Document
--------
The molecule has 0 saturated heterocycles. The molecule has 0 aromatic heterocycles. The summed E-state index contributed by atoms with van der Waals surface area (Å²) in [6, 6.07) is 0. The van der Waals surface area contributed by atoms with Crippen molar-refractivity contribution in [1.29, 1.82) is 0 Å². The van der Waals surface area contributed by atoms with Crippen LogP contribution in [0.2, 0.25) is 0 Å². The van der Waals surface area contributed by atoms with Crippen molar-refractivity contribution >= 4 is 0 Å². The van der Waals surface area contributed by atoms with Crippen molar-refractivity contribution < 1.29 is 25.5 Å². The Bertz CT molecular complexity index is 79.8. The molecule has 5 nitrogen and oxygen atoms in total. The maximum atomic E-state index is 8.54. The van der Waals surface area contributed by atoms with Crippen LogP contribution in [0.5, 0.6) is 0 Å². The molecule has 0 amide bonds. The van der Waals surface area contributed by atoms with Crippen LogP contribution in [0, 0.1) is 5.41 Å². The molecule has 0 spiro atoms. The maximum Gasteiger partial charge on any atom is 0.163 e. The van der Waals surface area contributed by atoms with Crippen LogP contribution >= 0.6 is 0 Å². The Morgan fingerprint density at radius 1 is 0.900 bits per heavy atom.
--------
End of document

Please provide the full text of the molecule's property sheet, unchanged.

The molecule has 0 saturated heterocycles. The molecule has 0 aromatic heterocycles. The summed E-state index contributed by atoms with van der Waals surface area (Å²) in [6, 6.07) is 0. The van der Waals surface area contributed by atoms with Crippen molar-refractivity contribution in [1.29, 1.82) is 0 Å². The van der Waals surface area contributed by atoms with Crippen LogP contribution in [0.2, 0.25) is 0 Å². The van der Waals surface area contributed by atoms with Crippen molar-refractivity contribution >= 4 is 0 Å². The van der Waals surface area contributed by atoms with Crippen molar-refractivity contribution < 1.29 is 25.5 Å². The Bertz CT molecular complexity index is 79.8. The molecule has 5 nitrogen and oxygen atoms in total. The maximum atomic E-state index is 8.54. The van der Waals surface area contributed by atoms with Crippen LogP contribution in [0.5, 0.6) is 0 Å². The molecule has 0 amide bonds. The van der Waals surface area contributed by atoms with Crippen LogP contribution in [0, 0.1) is 5.41 Å². The molecule has 0 spiro atoms. The maximum Gasteiger partial charge on any atom is 0.163 e. The van der Waals surface area contributed by atoms with Crippen LogP contribution >= 0.6 is 0 Å². The Morgan fingerprint density at radius 1 is 0.900 bits per heavy atom.